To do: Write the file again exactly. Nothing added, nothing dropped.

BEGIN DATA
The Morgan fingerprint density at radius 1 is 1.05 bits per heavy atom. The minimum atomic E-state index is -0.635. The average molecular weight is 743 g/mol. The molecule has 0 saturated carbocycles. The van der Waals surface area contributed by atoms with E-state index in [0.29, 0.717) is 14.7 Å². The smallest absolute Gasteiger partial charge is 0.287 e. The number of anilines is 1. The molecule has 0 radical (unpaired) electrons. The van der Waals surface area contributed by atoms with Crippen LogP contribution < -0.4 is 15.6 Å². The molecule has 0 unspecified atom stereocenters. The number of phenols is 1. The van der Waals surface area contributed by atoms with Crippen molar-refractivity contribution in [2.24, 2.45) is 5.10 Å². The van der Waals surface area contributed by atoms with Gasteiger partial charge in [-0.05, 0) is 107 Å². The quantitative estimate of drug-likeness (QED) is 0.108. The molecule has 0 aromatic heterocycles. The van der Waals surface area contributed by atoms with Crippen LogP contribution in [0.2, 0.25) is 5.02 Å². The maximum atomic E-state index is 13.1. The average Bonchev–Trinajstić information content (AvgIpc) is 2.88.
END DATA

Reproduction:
The Morgan fingerprint density at radius 1 is 1.05 bits per heavy atom. The minimum atomic E-state index is -0.635. The average molecular weight is 743 g/mol. The molecule has 0 saturated carbocycles. The van der Waals surface area contributed by atoms with E-state index in [0.29, 0.717) is 14.7 Å². The smallest absolute Gasteiger partial charge is 0.287 e. The number of anilines is 1. The molecule has 0 radical (unpaired) electrons. The van der Waals surface area contributed by atoms with Crippen LogP contribution < -0.4 is 15.6 Å². The molecule has 0 unspecified atom stereocenters. The number of phenols is 1. The van der Waals surface area contributed by atoms with Crippen molar-refractivity contribution in [2.24, 2.45) is 5.10 Å². The van der Waals surface area contributed by atoms with Gasteiger partial charge in [-0.05, 0) is 107 Å². The quantitative estimate of drug-likeness (QED) is 0.108. The molecule has 0 aromatic heterocycles. The van der Waals surface area contributed by atoms with Crippen LogP contribution in [0.2, 0.25) is 5.02 Å². The maximum atomic E-state index is 13.1. The average Bonchev–Trinajstić information content (AvgIpc) is 2.88.